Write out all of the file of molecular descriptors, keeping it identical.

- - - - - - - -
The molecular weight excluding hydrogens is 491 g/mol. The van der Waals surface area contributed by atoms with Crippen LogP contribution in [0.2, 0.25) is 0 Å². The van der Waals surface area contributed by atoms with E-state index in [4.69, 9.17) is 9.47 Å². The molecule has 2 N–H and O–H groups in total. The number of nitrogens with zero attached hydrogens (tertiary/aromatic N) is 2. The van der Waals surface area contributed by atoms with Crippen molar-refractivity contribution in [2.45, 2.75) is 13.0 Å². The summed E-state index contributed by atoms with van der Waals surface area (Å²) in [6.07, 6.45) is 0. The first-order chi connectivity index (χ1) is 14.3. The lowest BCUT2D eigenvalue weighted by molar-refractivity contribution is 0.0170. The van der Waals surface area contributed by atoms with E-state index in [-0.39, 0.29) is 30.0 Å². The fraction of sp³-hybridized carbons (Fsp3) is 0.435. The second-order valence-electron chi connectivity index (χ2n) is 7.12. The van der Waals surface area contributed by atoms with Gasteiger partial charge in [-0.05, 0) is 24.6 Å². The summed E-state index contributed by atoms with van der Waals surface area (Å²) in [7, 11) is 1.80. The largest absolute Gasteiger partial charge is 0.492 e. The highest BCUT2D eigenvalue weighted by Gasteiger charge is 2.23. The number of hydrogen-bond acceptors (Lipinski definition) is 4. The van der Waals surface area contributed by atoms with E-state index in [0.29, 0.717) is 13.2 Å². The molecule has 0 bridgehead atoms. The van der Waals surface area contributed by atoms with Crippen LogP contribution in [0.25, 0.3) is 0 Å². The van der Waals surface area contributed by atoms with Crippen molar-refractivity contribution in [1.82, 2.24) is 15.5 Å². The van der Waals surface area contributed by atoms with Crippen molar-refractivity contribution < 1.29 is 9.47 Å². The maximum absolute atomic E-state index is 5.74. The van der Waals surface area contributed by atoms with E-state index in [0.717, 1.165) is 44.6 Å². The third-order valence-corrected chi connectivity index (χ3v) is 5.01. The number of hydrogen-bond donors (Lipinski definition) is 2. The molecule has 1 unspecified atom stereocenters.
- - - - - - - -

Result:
The molecular weight excluding hydrogens is 491 g/mol. The van der Waals surface area contributed by atoms with Crippen LogP contribution in [0.2, 0.25) is 0 Å². The van der Waals surface area contributed by atoms with E-state index in [4.69, 9.17) is 9.47 Å². The molecule has 2 N–H and O–H groups in total. The number of nitrogens with zero attached hydrogens (tertiary/aromatic N) is 2. The van der Waals surface area contributed by atoms with Crippen molar-refractivity contribution in [2.45, 2.75) is 13.0 Å². The summed E-state index contributed by atoms with van der Waals surface area (Å²) in [6.07, 6.45) is 0. The first-order chi connectivity index (χ1) is 14.3. The lowest BCUT2D eigenvalue weighted by molar-refractivity contribution is 0.0170. The van der Waals surface area contributed by atoms with E-state index in [-0.39, 0.29) is 30.0 Å². The fraction of sp³-hybridized carbons (Fsp3) is 0.435. The second-order valence-electron chi connectivity index (χ2n) is 7.12. The van der Waals surface area contributed by atoms with Gasteiger partial charge in [-0.05, 0) is 24.6 Å². The summed E-state index contributed by atoms with van der Waals surface area (Å²) in [7, 11) is 1.80. The largest absolute Gasteiger partial charge is 0.492 e. The highest BCUT2D eigenvalue weighted by Gasteiger charge is 2.23. The number of hydrogen-bond acceptors (Lipinski definition) is 4. The van der Waals surface area contributed by atoms with E-state index in [0.29, 0.717) is 13.2 Å². The molecule has 0 bridgehead atoms. The van der Waals surface area contributed by atoms with Crippen LogP contribution in [0.25, 0.3) is 0 Å². The van der Waals surface area contributed by atoms with Crippen molar-refractivity contribution in [1.82, 2.24) is 15.5 Å². The van der Waals surface area contributed by atoms with Crippen molar-refractivity contribution < 1.29 is 9.47 Å². The maximum absolute atomic E-state index is 5.74. The van der Waals surface area contributed by atoms with E-state index in [0.717, 1.165) is 44.6 Å². The third-order valence-corrected chi connectivity index (χ3v) is 5.01. The number of hydrogen-bond donors (Lipinski definition) is 2. The molecule has 1 unspecified atom stereocenters.